The new civil rights law will make it easier for workers to sue their employers for employment discrimination. The law is seen as an attempt by Congress to counter a series of 1989 Supreme Court decisions that restricted the ability of workers to bring and prevail in employment discrimination suits.
The new law will expand the number of groups who could receive compensatory and punitive damages in an employment discrimination suit. Previously, only workers claiming racial discrimination could collect compensatory or punitive compensation. The new civil rights law will allow employment discrimination suits based on the worker's gender, religion, national origin or disability to award punitive and compensatory damages to the plaintiff. Up to now, if a women or disabled person sued his or her employer for discrimination, the only remedies available were reinstatement and back pay. Now these groups of employees will be able to receive compensation for "pain and suffering", medical costs incurred due the discrimination and the like.
However, unlike racial employment discrimination suits, the new punitive and compensatory damages allowed in gender, disability, religion and national origin cases will be capped. Employers with less than 15 workers will be exempted from the law. For employers with 15 to 100 workers the cap will be $50,000; between 101 and 200 workers, $100,000; between 201 and 500 workers, $200,000; and over 500 workers, $300,000.
The new law will also shift the burden of proof in cases involving "unintentional" discrimination from the employee to the employer. Unintended discrimination addresses those seemingly neutral practices of an employer which have a "disparate impact" on the employee. A company seniority system or mandatory job test are examples of employment practices that have been subject to lawsuits as "unintentional" discrimination because of their negative impact on minorities or women. What constitutes "disparate impact" is not specified in the bill and will be left to the courts to determine on a case-by-case basis.
In 1989, the Supreme Court held that in order to prevail on a claim of "unintentional" bias the employee had to prove that the practices in question were not a "business necessity". This case overruled a 1971 Supreme Court decision which held that the employer had the burden of proof in demonstrating that its practices which unintentionally worked to the disadvantage of minorities or women were justified by business necessity. The new law will shift the burden of proof back to the employer, who must prove that the practices at issue are necessary.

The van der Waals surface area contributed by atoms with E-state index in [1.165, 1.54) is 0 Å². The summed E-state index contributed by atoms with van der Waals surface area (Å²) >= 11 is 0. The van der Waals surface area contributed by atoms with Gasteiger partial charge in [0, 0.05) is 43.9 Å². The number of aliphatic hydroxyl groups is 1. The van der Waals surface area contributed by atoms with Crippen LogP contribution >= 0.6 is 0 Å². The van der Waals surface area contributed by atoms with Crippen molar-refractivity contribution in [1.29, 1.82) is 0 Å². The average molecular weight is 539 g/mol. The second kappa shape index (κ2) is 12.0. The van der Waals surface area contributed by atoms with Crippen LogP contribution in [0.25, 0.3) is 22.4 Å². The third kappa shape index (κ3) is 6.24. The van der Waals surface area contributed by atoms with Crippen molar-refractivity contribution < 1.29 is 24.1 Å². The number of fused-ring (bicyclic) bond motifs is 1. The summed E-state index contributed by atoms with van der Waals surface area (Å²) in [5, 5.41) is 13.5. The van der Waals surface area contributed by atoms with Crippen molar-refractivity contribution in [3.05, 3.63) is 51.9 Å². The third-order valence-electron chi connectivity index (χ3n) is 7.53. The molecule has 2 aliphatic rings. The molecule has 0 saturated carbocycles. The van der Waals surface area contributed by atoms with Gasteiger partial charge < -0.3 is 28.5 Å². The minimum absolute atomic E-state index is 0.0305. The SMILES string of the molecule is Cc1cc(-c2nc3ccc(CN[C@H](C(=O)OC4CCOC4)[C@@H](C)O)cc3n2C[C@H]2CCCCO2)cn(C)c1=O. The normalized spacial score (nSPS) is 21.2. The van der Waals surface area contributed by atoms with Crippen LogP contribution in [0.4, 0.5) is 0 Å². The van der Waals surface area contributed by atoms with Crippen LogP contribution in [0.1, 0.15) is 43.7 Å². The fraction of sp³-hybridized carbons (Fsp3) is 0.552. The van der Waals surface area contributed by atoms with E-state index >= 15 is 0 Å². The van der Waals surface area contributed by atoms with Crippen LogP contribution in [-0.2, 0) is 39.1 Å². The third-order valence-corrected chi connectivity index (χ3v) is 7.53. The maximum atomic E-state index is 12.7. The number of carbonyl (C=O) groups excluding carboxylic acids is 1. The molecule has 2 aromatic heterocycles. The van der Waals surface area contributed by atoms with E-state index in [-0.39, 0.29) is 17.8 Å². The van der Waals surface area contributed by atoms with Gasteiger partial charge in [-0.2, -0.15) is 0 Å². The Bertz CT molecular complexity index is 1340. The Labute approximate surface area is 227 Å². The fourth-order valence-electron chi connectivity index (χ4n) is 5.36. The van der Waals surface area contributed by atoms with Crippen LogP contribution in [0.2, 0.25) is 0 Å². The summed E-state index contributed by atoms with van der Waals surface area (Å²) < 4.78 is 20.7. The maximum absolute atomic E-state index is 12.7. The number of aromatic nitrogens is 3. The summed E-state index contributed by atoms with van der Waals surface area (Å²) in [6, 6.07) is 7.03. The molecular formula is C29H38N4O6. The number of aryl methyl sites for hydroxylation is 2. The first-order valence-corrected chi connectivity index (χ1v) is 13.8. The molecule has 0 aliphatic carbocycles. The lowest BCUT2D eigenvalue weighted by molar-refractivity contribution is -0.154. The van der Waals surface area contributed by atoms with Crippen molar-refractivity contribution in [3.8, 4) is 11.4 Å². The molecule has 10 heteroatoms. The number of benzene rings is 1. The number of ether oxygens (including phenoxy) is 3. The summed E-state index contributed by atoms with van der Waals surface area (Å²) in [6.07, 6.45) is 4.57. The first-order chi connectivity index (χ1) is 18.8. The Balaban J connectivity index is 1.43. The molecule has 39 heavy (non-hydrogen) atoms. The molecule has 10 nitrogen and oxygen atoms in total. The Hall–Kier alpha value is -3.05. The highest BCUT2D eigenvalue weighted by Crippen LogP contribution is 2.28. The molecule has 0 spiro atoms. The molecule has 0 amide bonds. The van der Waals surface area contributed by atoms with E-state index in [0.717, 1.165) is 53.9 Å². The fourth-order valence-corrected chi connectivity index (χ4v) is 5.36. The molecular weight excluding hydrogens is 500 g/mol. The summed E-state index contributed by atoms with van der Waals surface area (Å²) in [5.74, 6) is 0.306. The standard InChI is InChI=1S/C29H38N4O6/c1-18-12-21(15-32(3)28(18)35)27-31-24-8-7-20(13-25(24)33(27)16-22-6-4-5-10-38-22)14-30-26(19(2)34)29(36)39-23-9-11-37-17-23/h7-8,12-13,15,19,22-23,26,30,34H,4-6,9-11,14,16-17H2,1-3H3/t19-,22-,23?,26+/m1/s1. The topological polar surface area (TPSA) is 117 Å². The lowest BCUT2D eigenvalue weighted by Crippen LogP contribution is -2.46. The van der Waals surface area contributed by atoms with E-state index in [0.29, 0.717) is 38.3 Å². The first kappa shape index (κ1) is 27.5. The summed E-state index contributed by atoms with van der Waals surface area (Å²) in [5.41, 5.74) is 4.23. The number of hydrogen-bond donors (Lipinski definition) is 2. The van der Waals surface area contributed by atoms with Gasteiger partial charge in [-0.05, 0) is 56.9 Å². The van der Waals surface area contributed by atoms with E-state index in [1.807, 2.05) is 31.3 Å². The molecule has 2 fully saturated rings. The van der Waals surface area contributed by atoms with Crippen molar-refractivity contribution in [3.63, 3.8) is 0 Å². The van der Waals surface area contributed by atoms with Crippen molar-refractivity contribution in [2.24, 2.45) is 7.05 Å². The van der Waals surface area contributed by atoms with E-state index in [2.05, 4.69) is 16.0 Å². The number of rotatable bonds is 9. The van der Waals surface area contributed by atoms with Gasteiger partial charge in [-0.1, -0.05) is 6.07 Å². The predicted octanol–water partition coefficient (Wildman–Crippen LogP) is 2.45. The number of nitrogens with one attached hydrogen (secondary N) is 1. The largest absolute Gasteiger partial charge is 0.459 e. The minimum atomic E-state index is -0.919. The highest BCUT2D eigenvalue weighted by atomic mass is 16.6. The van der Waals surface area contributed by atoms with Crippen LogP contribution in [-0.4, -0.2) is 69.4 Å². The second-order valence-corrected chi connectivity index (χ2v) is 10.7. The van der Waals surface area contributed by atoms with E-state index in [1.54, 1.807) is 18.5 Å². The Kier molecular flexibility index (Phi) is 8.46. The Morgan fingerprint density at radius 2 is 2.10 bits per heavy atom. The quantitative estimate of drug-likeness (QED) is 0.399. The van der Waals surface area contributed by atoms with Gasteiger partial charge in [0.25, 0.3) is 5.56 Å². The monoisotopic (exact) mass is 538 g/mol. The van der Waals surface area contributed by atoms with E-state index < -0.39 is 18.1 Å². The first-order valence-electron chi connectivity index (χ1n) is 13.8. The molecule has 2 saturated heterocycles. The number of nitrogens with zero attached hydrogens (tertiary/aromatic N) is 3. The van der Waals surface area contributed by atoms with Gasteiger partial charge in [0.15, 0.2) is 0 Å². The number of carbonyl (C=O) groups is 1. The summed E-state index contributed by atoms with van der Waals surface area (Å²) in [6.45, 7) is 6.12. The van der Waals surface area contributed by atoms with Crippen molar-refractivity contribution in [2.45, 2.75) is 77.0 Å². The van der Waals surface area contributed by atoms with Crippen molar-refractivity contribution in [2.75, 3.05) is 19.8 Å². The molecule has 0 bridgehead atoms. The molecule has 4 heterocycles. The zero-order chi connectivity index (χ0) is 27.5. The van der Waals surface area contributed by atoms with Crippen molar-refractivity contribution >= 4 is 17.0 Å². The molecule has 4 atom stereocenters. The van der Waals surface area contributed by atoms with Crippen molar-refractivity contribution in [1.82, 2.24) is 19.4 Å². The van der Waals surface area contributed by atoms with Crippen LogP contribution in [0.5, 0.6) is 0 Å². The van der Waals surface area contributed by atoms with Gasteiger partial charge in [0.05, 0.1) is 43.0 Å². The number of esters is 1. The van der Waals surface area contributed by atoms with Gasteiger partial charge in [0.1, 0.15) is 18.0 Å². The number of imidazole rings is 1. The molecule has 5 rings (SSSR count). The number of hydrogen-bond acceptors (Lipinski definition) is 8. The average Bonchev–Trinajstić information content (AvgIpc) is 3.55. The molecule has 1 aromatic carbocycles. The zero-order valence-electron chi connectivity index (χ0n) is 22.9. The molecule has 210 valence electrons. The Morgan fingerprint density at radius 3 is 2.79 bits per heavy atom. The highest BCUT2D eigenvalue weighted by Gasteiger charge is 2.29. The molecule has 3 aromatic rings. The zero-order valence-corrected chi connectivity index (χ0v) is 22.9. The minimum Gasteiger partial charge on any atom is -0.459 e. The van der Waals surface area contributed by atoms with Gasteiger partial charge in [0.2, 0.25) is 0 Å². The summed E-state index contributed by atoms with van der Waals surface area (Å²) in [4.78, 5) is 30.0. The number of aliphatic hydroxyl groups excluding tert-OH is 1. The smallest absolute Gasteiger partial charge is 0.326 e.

The bill describes a necessary business practice as one that "must bear a significant relationship to the successful performance of the job". Thus, under the new civil rights law, if an employer is sued on the basis of "unintentional discrimination", that employer would have to prove that the business practice leading to the unintended discrimination bore a significant relationship to the employee's successful performance of the job.
The new civil rights law does not restrict its scope to hiring, but extends its coverage to promotion and dismissal. Also, in the wake of the Judge Thomas/Anita Hill hearings, an amendment has been added that includes sexual harassment into the types of activities for which compensatory and punitive damages are allowed.
"What impact will this new civil rights law have on hospitals"? "Should hospitals as employers change their employment practices because of this new law"? While the new civil rights law does not embrace sweeping changes in employment practices, its impact will be felt by many employers. The additional groups eligible for punitive and compensatory damages will no doubt increase the amount of employment litigation that currently exists. Further, the additional costs that could be incurred by employers in a lawsuit may encourage certain hospitals, especially small to middle size facilities, to settle cases rather than risks large jury awards. Thus, hospitals should be increasingly aware of the potential liability of employment discrimination and educate their management as to the law's parameters.
The shifting of the burden of proof in "unintentional" discrimination cases should cause hospitals to carefully review their job practices to ensure that such a lawsuit is unlikely. Hospitals should be aware that common employment practices such as seniority systems and job tests which are facially neutral may be subject to litigation as "unintended" discrimination. Hospital management needs to anticipate such problems and create and maintain comprehensive records regarding their employment practices. The absence of such documentation is very damaging to the employer in a discrimination case. Furthermore, for any employment practice which could inadvertently work to disadvantage minorities, women or the disabled, hospital management needs to be prepared to prove that such practice is a "business necessity". The time to make this type of preparation is the present, not after you are subjected to an employment discrimination lawsuit.
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